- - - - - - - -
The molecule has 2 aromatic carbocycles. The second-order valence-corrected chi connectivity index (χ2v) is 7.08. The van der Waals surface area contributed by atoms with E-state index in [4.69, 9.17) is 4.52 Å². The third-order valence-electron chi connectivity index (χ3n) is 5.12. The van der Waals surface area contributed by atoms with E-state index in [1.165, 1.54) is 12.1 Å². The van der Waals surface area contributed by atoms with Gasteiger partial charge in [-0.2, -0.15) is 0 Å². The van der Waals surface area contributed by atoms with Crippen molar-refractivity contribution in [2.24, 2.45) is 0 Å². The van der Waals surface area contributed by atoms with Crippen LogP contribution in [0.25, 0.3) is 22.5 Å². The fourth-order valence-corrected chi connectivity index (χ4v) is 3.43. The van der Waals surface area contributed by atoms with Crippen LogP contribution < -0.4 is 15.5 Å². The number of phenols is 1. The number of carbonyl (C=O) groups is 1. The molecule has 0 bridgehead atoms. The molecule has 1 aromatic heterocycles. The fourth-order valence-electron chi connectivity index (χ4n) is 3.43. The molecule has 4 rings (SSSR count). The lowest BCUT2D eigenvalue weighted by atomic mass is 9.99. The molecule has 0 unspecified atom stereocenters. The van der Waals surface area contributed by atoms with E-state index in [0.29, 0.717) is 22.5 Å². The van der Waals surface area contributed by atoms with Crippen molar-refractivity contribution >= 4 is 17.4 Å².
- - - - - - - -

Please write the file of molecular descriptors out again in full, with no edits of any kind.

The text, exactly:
The molecule has 2 aromatic carbocycles. The second-order valence-corrected chi connectivity index (χ2v) is 7.08. The van der Waals surface area contributed by atoms with E-state index in [4.69, 9.17) is 4.52 Å². The third-order valence-electron chi connectivity index (χ3n) is 5.12. The van der Waals surface area contributed by atoms with E-state index in [1.165, 1.54) is 12.1 Å². The van der Waals surface area contributed by atoms with Gasteiger partial charge in [-0.2, -0.15) is 0 Å². The van der Waals surface area contributed by atoms with Crippen molar-refractivity contribution in [2.24, 2.45) is 0 Å². The van der Waals surface area contributed by atoms with Crippen LogP contribution in [0.25, 0.3) is 22.5 Å². The fourth-order valence-corrected chi connectivity index (χ4v) is 3.43. The van der Waals surface area contributed by atoms with Crippen LogP contribution < -0.4 is 15.5 Å². The number of phenols is 1. The number of carbonyl (C=O) groups is 1. The molecule has 0 bridgehead atoms. The molecule has 1 aromatic heterocycles. The fourth-order valence-electron chi connectivity index (χ4n) is 3.43. The molecule has 4 rings (SSSR count). The lowest BCUT2D eigenvalue weighted by atomic mass is 9.99. The molecule has 0 unspecified atom stereocenters. The van der Waals surface area contributed by atoms with E-state index in [0.29, 0.717) is 22.5 Å². The van der Waals surface area contributed by atoms with Crippen molar-refractivity contribution >= 4 is 17.4 Å².